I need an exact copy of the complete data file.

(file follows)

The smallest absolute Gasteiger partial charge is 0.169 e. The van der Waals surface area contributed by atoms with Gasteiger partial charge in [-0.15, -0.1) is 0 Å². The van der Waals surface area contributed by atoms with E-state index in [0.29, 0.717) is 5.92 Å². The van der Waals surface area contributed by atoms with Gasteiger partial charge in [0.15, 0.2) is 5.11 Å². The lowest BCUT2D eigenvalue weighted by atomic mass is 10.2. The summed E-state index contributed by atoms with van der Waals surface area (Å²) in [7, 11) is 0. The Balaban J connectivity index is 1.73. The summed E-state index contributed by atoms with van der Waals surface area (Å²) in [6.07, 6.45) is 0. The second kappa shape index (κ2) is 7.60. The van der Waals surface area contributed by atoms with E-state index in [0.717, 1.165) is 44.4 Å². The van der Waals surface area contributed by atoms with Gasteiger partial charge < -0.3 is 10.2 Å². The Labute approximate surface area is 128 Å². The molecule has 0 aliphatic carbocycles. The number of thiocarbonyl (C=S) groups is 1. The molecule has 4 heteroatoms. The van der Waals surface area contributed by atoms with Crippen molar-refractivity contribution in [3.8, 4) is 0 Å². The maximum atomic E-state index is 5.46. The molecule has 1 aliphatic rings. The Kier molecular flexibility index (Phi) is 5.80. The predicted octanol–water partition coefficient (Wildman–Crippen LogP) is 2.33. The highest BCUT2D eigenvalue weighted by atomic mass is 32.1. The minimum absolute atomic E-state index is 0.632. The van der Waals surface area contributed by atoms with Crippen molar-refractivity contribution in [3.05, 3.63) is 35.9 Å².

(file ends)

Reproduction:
The smallest absolute Gasteiger partial charge is 0.169 e. The van der Waals surface area contributed by atoms with Gasteiger partial charge in [-0.15, -0.1) is 0 Å². The van der Waals surface area contributed by atoms with E-state index in [0.29, 0.717) is 5.92 Å². The van der Waals surface area contributed by atoms with Gasteiger partial charge in [0.15, 0.2) is 5.11 Å². The lowest BCUT2D eigenvalue weighted by atomic mass is 10.2. The summed E-state index contributed by atoms with van der Waals surface area (Å²) in [7, 11) is 0. The Balaban J connectivity index is 1.73. The summed E-state index contributed by atoms with van der Waals surface area (Å²) in [6.07, 6.45) is 0. The second kappa shape index (κ2) is 7.60. The van der Waals surface area contributed by atoms with E-state index in [0.717, 1.165) is 44.4 Å². The van der Waals surface area contributed by atoms with Gasteiger partial charge < -0.3 is 10.2 Å². The Labute approximate surface area is 128 Å². The molecule has 0 aliphatic carbocycles. The number of thiocarbonyl (C=S) groups is 1. The molecule has 4 heteroatoms. The van der Waals surface area contributed by atoms with Crippen molar-refractivity contribution in [3.8, 4) is 0 Å². The maximum atomic E-state index is 5.46. The molecule has 1 aliphatic rings. The Kier molecular flexibility index (Phi) is 5.80. The predicted octanol–water partition coefficient (Wildman–Crippen LogP) is 2.33. The highest BCUT2D eigenvalue weighted by atomic mass is 32.1. The minimum absolute atomic E-state index is 0.632. The van der Waals surface area contributed by atoms with Crippen molar-refractivity contribution in [3.05, 3.63) is 35.9 Å².